BRAVERY DISCUSSION GROUP SYNOPSIS
These are approximate recreations of the discussions in the conversation group, with protections for participants such as anonymity, and the removal of specific, identifying details. The quotes are not actual quotes, but are recollections of mine that reflect the various twists and turns of the conversation.
“I’d like to have more bravery,” ventured a person brave enough to start the conversation. “I think about what I see from rescuers and firefighters and police—what is the expression? They run toward danger while others run away.”
“That’s the truth,” said another person. “I think I’d be terrible in an emergency. I think I’d be one of the people who run away, or passes out.”
“Hmmm… don’t be so hard on yourself. Very few of us have been tested in that way—we actually have no idea how we’d react in situations like that. It’s always ordinary people on the news who save another person from a burning building.”
“Is that really brave, though? Don’t you have to know something is dangerous before you do it in order for it to be brave? In that moment, you just do what you DO. It might be instinct to act, like fight-or-flight, just a biological reaction.”
“Like dogs. Dogs get medals of valor in war,” offered a person whose brow was wrinkled in thought. “They might save lives by sniffing out bombs, but they aren’t aware of what they are doing. If they don’t know it’s dangerous… is it really brave?”
“Danger is something you sense, not something you think about consciously. I think any kind of animal can sense danger and still be brave enough to get past it.”
“But those dogs are also trained to do the action we could call ‘brave’,” countered someone else. Then, after a pause, “I wonder if you could train yourself to be brave in tough situations? Run drills, prepare yourself, be more ready in case of emergency.”
“Isn’t that what paramedics do? The lifeguards at my beach do lifesaving drills so they are better-prepared in the real deal.”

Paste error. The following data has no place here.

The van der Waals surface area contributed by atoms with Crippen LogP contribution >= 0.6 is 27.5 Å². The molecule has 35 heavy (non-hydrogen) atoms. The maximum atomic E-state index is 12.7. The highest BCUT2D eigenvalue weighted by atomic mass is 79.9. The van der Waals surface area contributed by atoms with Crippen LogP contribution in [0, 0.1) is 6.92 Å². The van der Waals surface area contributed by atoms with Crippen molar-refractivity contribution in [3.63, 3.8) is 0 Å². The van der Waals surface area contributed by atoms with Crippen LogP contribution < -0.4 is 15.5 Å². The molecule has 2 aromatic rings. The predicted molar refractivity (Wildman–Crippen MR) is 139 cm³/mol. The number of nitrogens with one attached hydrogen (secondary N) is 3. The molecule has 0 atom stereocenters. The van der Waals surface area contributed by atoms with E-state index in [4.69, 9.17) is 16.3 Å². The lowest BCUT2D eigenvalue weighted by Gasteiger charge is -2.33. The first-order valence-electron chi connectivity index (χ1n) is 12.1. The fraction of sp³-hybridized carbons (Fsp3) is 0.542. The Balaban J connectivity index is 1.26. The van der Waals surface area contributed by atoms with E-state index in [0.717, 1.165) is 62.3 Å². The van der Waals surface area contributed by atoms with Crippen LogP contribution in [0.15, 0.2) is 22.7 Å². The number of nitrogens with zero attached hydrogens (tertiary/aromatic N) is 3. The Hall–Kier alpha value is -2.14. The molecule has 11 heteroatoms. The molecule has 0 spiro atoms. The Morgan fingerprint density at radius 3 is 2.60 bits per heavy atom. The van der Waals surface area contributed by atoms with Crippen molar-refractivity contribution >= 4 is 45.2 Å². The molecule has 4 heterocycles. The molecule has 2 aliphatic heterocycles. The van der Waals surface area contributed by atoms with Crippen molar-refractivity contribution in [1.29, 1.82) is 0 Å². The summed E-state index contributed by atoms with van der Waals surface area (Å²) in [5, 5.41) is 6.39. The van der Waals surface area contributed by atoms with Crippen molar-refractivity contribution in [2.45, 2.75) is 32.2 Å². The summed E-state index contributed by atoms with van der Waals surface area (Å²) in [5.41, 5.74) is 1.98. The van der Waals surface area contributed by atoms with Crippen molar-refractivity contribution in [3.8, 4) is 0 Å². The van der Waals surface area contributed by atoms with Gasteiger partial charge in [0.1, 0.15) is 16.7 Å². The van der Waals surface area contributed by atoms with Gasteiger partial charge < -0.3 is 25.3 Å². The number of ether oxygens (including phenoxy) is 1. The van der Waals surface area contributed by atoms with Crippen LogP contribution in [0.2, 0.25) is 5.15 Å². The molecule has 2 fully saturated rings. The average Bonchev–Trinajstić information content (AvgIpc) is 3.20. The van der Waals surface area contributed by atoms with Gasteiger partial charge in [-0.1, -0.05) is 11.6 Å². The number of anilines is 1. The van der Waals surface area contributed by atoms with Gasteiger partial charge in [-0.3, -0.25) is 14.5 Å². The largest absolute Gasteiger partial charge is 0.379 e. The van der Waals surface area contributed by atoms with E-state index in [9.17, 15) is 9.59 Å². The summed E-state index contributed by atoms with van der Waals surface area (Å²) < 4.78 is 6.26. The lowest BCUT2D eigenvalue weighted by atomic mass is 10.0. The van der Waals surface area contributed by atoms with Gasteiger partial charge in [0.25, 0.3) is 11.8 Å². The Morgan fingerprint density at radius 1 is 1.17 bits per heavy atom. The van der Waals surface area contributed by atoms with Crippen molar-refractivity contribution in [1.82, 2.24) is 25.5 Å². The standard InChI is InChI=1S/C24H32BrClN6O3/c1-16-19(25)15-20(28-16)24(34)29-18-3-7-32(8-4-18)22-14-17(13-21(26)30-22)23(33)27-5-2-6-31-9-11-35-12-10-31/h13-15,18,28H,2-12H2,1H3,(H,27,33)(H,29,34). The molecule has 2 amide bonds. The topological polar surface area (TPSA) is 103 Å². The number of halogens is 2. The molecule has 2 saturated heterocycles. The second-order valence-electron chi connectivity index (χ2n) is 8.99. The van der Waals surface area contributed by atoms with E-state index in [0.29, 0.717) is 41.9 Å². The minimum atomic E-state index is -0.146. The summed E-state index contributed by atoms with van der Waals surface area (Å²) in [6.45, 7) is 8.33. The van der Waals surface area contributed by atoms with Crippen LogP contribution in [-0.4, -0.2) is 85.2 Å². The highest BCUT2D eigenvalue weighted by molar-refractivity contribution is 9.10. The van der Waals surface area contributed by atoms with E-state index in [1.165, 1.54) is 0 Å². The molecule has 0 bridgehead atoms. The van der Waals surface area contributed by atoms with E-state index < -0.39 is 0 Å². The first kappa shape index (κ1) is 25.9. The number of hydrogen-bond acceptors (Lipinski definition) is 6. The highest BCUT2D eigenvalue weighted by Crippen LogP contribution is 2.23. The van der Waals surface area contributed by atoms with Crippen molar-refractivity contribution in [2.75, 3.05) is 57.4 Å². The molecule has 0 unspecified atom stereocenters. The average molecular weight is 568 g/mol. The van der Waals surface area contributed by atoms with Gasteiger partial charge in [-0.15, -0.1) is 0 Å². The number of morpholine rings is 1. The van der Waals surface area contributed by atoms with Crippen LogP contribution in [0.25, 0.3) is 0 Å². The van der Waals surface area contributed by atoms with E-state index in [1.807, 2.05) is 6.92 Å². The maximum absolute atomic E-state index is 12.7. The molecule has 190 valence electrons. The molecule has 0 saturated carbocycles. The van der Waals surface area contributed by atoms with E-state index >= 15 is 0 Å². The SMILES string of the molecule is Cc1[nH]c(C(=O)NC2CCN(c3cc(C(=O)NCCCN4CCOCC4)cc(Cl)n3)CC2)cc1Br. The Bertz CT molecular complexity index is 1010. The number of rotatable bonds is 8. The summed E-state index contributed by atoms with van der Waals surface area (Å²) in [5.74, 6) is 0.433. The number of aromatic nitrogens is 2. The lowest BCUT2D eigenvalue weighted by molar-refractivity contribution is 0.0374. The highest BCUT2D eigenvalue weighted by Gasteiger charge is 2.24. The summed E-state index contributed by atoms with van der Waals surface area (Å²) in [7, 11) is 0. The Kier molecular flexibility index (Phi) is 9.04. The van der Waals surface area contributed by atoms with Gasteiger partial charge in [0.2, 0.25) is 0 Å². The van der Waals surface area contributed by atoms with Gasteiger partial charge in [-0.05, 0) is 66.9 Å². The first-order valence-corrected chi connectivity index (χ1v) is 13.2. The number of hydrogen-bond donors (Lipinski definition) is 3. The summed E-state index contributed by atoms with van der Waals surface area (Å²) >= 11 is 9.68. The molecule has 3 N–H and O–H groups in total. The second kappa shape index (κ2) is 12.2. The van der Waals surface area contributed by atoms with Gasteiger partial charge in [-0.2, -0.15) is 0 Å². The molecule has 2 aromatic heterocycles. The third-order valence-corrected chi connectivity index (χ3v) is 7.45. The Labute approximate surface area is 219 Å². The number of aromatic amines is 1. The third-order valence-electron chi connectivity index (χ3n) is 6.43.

“I think you can get more assured in certain situations by training. Some people say doctors are brave, but I am becoming one, and I don’t feel brave per say,” said a young woman with curly red hair. “I just feel capable. My training makes me more certain and less afraid.”
“And you could use your training and your instincts to save a life. And at the end of the day, others might assume you were really brave even though you are just really good. ‘Brave’ is something we say afterwards, when we look back in retrospect—it’s a label, not a feeling.”
“Like when other people tell you you’re being brave by doing something, and you think, ‘no I’m not.’ There are some things that are really easy for you, but are hard for others. I’m a professor, and I love to speak in front of my class, but my friends tell me all the time it would be their worst nightmare to talk to hundreds of people.”
“Yes,” added another, emphatically nodding. “It’s all in the eyes of others. I don’t think we ever look at ourselves in a moment and go, ‘yeah, I’m being brave.’ “
“Maybe talking about being ‘brave’ isn’t accurate to how any of us would describe ourselves. Maybe when we think about ourselves and we’re trying to get courage in the moment, we should focus on acting ‘bravely’ “